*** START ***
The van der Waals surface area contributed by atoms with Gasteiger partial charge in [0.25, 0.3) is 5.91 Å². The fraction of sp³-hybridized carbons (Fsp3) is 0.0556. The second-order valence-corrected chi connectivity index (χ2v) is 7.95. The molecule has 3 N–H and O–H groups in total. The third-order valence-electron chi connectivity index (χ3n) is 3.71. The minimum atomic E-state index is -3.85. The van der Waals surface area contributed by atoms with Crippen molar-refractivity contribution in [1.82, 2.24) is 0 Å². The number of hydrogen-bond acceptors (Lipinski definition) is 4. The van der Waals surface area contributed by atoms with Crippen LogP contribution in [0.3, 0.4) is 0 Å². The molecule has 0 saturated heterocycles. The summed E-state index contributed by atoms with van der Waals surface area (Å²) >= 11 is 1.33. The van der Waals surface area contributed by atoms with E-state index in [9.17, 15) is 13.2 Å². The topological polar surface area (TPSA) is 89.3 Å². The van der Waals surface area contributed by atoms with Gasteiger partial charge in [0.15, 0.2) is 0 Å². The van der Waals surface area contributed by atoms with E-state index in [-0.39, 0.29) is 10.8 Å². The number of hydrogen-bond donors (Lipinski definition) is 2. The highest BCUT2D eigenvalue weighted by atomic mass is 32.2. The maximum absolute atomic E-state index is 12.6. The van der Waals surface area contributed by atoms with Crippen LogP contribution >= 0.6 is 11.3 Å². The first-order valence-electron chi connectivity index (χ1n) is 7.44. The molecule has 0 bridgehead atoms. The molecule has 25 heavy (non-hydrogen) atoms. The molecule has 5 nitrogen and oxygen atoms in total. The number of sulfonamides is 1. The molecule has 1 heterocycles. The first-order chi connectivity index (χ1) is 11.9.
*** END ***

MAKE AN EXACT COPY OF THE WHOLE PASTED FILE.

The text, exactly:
The van der Waals surface area contributed by atoms with Gasteiger partial charge in [0.25, 0.3) is 5.91 Å². The fraction of sp³-hybridized carbons (Fsp3) is 0.0556. The second-order valence-corrected chi connectivity index (χ2v) is 7.95. The molecule has 3 N–H and O–H groups in total. The third-order valence-electron chi connectivity index (χ3n) is 3.71. The minimum atomic E-state index is -3.85. The van der Waals surface area contributed by atoms with Crippen molar-refractivity contribution in [1.82, 2.24) is 0 Å². The number of hydrogen-bond acceptors (Lipinski definition) is 4. The van der Waals surface area contributed by atoms with Crippen LogP contribution in [0.3, 0.4) is 0 Å². The molecule has 0 saturated heterocycles. The summed E-state index contributed by atoms with van der Waals surface area (Å²) >= 11 is 1.33. The van der Waals surface area contributed by atoms with E-state index in [9.17, 15) is 13.2 Å². The topological polar surface area (TPSA) is 89.3 Å². The van der Waals surface area contributed by atoms with Gasteiger partial charge in [0.15, 0.2) is 0 Å². The van der Waals surface area contributed by atoms with E-state index in [-0.39, 0.29) is 10.8 Å². The number of hydrogen-bond donors (Lipinski definition) is 2. The highest BCUT2D eigenvalue weighted by atomic mass is 32.2. The maximum absolute atomic E-state index is 12.6. The van der Waals surface area contributed by atoms with Crippen LogP contribution >= 0.6 is 11.3 Å². The first-order valence-electron chi connectivity index (χ1n) is 7.44. The molecule has 0 bridgehead atoms. The molecule has 25 heavy (non-hydrogen) atoms. The molecule has 5 nitrogen and oxygen atoms in total. The number of sulfonamides is 1. The molecule has 1 heterocycles. The first-order chi connectivity index (χ1) is 11.9.